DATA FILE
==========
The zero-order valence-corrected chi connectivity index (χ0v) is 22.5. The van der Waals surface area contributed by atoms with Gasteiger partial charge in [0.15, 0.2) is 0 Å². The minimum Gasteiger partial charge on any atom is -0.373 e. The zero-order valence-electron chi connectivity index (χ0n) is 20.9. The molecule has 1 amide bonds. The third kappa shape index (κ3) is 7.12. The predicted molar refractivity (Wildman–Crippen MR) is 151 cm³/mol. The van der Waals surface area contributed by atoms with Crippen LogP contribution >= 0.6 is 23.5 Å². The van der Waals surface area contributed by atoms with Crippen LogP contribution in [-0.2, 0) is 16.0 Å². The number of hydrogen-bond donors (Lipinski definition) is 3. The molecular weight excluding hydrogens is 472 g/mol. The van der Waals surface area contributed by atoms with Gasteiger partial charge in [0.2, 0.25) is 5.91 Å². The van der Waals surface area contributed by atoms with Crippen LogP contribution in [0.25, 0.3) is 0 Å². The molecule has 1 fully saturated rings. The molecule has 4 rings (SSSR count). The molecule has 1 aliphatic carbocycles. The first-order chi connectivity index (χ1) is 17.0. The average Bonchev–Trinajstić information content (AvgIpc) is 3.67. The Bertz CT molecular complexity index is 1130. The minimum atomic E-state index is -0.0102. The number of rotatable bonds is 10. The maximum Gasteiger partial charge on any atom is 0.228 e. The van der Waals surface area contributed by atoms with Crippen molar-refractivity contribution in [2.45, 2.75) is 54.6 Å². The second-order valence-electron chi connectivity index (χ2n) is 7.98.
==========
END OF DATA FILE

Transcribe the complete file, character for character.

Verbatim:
The zero-order valence-corrected chi connectivity index (χ0v) is 22.5. The van der Waals surface area contributed by atoms with Gasteiger partial charge in [0.15, 0.2) is 0 Å². The minimum Gasteiger partial charge on any atom is -0.373 e. The zero-order valence-electron chi connectivity index (χ0n) is 20.9. The molecule has 1 amide bonds. The third kappa shape index (κ3) is 7.12. The predicted molar refractivity (Wildman–Crippen MR) is 151 cm³/mol. The van der Waals surface area contributed by atoms with Crippen LogP contribution >= 0.6 is 23.5 Å². The van der Waals surface area contributed by atoms with Crippen LogP contribution in [-0.2, 0) is 16.0 Å². The number of hydrogen-bond donors (Lipinski definition) is 3. The molecular weight excluding hydrogens is 472 g/mol. The van der Waals surface area contributed by atoms with Gasteiger partial charge in [0.2, 0.25) is 5.91 Å². The van der Waals surface area contributed by atoms with Crippen LogP contribution in [0.25, 0.3) is 0 Å². The molecule has 1 fully saturated rings. The molecule has 4 rings (SSSR count). The molecule has 1 aliphatic carbocycles. The first-order chi connectivity index (χ1) is 17.0. The average Bonchev–Trinajstić information content (AvgIpc) is 3.67. The Bertz CT molecular complexity index is 1130. The minimum atomic E-state index is -0.0102. The number of rotatable bonds is 10. The maximum Gasteiger partial charge on any atom is 0.228 e. The van der Waals surface area contributed by atoms with Crippen molar-refractivity contribution in [2.45, 2.75) is 54.6 Å². The second-order valence-electron chi connectivity index (χ2n) is 7.98.